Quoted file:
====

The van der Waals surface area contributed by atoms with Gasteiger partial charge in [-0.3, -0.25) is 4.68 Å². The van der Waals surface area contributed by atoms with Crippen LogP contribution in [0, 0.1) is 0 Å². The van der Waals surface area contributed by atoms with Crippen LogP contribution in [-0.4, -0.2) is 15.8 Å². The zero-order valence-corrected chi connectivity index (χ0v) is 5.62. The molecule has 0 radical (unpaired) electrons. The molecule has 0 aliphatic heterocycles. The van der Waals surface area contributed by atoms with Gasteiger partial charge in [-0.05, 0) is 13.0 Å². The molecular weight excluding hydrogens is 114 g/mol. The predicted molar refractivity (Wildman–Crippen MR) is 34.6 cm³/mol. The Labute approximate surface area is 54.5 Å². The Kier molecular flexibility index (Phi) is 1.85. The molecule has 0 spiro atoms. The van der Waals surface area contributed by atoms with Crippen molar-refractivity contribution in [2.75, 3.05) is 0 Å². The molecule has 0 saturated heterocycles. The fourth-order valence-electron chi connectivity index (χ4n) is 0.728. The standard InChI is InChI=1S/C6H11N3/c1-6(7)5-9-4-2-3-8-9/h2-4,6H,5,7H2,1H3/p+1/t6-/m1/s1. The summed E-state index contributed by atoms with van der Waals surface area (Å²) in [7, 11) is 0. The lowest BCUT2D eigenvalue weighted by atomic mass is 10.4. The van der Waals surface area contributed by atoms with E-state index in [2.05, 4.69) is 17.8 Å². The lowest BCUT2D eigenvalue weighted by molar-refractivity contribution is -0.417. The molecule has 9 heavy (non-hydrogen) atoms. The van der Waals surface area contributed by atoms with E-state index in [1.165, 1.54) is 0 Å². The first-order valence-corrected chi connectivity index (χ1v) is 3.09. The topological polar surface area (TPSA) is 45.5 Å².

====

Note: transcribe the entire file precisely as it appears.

The van der Waals surface area contributed by atoms with Gasteiger partial charge in [-0.3, -0.25) is 4.68 Å². The van der Waals surface area contributed by atoms with Crippen LogP contribution in [0, 0.1) is 0 Å². The van der Waals surface area contributed by atoms with Crippen LogP contribution in [-0.4, -0.2) is 15.8 Å². The zero-order valence-corrected chi connectivity index (χ0v) is 5.62. The molecule has 0 radical (unpaired) electrons. The molecule has 0 aliphatic heterocycles. The van der Waals surface area contributed by atoms with Gasteiger partial charge in [-0.05, 0) is 13.0 Å². The molecular weight excluding hydrogens is 114 g/mol. The predicted molar refractivity (Wildman–Crippen MR) is 34.6 cm³/mol. The Labute approximate surface area is 54.5 Å². The Kier molecular flexibility index (Phi) is 1.85. The molecule has 0 spiro atoms. The van der Waals surface area contributed by atoms with Crippen molar-refractivity contribution in [2.75, 3.05) is 0 Å². The molecule has 0 saturated heterocycles. The fourth-order valence-electron chi connectivity index (χ4n) is 0.728. The standard InChI is InChI=1S/C6H11N3/c1-6(7)5-9-4-2-3-8-9/h2-4,6H,5,7H2,1H3/p+1/t6-/m1/s1. The summed E-state index contributed by atoms with van der Waals surface area (Å²) in [7, 11) is 0. The lowest BCUT2D eigenvalue weighted by atomic mass is 10.4. The van der Waals surface area contributed by atoms with E-state index in [2.05, 4.69) is 17.8 Å². The lowest BCUT2D eigenvalue weighted by molar-refractivity contribution is -0.417. The molecule has 9 heavy (non-hydrogen) atoms. The van der Waals surface area contributed by atoms with E-state index in [1.165, 1.54) is 0 Å². The first-order valence-corrected chi connectivity index (χ1v) is 3.09. The topological polar surface area (TPSA) is 45.5 Å².